Sticks, stones and devils

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For many, the stoning of the devil at Jamaraat is the highlight of the Haj. It is here that many a pilgrim gets a chance to finally cast out their own demons, both of this world and otherworldly ones. This is also where many irate pilgrims vent their anger indiscriminately. Its times like these you realize just how scary human beings are.

It could be those wooden shurtas whose job is to make sure that you dont doze off in the House of God. Or maybe the impossible taxi drivers, who only know how to ask for more fare, and that too in the double-figure currency note denomination. No khamsa, ashra, ashra, they will cry, their arms flailing around as if trying to resuscitate a dead fish. Then there are the multitudes that descend upon the Kingdom of God from all directions; be it Filipinos, Malays, Nigerians, Boatswains or Mongolians; each one more lost and more ferocious in their hatred for the devil than the last. But even in his disgrace, Satan pulls one last trick on the faithful, one that has the more zealous believers paying a heavy price for their devotion.

You see, the more diminutive pilgrims (usually of the Southeast Asian persuasion) inevitably end up at the tail end of the heaving hordes, while the lankier haji, or the ones more familiar with the pilgrimage itself manage to shove, bite and kick their way to the frontlines of the battle between good and evil. But the formula which applies to the displacement of stones thrown at the devil here also offers us one of lifes great ironies, and the little people at the back end up stoning more human devils than concrete ones.

Giving credit where it is due, I must say here that the rear guard are just as ferocious in their hatred for Satan and his spawn. This is why you can usually see those on the front lines flinching as little pieces of karma land strike them square on the backs of their heads. The more militant sometimes turn around to protest, but others, embarrassed by their punishment at the hands of God, simply shuffle away. Thats poetic justice for you.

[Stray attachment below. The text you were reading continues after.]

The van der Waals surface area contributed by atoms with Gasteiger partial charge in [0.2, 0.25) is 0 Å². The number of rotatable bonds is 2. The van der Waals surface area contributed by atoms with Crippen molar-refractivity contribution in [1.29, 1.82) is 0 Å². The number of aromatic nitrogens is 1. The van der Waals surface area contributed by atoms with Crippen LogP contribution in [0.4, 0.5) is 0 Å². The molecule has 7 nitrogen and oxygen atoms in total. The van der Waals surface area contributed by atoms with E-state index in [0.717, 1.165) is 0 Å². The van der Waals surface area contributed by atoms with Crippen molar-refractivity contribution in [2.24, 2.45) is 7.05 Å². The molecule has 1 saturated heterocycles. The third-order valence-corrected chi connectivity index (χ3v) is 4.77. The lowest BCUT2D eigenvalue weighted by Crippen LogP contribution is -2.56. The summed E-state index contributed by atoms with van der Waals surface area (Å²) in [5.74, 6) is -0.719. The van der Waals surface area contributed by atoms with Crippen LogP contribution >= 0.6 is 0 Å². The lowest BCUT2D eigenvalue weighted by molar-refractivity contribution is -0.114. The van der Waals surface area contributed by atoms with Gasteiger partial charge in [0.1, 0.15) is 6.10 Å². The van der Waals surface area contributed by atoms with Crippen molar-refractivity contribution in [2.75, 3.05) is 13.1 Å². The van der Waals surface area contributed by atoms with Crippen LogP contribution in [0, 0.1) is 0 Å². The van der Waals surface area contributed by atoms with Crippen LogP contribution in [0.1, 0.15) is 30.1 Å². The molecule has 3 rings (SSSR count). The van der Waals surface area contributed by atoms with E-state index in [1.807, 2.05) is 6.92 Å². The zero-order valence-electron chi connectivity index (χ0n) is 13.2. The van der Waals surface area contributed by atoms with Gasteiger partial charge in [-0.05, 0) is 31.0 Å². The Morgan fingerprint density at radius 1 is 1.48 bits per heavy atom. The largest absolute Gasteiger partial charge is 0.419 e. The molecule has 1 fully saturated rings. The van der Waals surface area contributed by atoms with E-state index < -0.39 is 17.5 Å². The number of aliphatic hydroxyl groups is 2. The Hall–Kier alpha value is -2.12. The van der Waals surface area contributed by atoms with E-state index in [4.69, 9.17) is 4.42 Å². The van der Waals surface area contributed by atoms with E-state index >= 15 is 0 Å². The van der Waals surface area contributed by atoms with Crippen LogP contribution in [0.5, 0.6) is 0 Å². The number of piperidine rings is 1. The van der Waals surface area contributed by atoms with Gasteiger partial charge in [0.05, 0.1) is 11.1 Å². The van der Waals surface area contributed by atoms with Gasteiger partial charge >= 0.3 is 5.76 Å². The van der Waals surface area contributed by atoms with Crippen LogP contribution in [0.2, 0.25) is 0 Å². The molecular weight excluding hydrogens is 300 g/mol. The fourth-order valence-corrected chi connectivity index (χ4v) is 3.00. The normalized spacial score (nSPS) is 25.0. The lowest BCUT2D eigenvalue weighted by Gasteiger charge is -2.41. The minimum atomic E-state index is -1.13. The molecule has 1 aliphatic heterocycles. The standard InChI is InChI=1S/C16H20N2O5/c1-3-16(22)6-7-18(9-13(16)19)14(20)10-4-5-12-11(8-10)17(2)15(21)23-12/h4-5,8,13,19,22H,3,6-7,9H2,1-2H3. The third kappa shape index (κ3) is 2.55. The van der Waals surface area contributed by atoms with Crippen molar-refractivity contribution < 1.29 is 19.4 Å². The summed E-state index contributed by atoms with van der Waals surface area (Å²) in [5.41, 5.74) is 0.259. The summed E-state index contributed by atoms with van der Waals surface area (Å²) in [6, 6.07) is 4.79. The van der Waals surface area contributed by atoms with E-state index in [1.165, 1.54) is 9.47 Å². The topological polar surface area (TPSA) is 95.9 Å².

The Pakistani press can make anything a matter of national security and pride. Take the recent Haj hullabaloo. After exposing corruption at the top and putting the former DG Haj behind bars, the news media is now after Hamid Saeed Kazmis job. Adding fuel to the fire, Kazmis cabinet colleagues have now entered the fray and one Azam Khan Swati, one of the countrys richest Senators, has accused the right honourable Minister for Sacrilege of fudging the facts in his report to Grand Vizier Yousaf Raza Gilani. Kazmi, on the other hand, insists he is right and has promised to expose irregularities and corruption in Pakistans Haj operations. Apparently no one in our government has ever heard of collective ministerial responsibility, and if they have, then they obviously need to fire their PR department. My CV is in the mail.

In all seriousness though, the Haj debacle of 2010 is being touted by many as another nail in the governments coffin. But what the news media doesnt know about this particular set of rulers is that they are descended from a long line of undead blood-suckers from the Carpathian Mountains in Romania. This means that not only do they love coffins, they also have a thing for sinking their teeth into things that have already been sucked dry, like the PSM or PIA. And since no one has ever really seen any of the key members of this government in direct sunlight or eating garlic bread, one can only assume that the rumours are true.

Speaking of rumours though, my informants tell me that the wind of change that is blowing through the corridors of the Religious Affairs ministry is an ill one. This might come as a shock to many, but apparently, there are political interests at work in the Haj scandal (Surprise, Surprise!). It seems that there are two groups within the ministry, the Ds and the Bs. The latter are the ones running the show right now, and to be fair, they are a level-headed lot. But the Ds are out to affect a sea change, and are using current difficulties being faced by embattled Kazmi and Co as a spring board to launch their own agenda.

The ancients knew that church and state should never mix. The ancients also knew that sticks and stones never broke any bones. But it seems that the wisdom of the ancients was lost along with the rest of human knowledge in the great fire at the Library of Alexandria. All we can do now is pray, hope, and throw stones at the Parliament House. Maybe well manage to nail a devil or two where it hurts.

The writer is a broadcast journalist.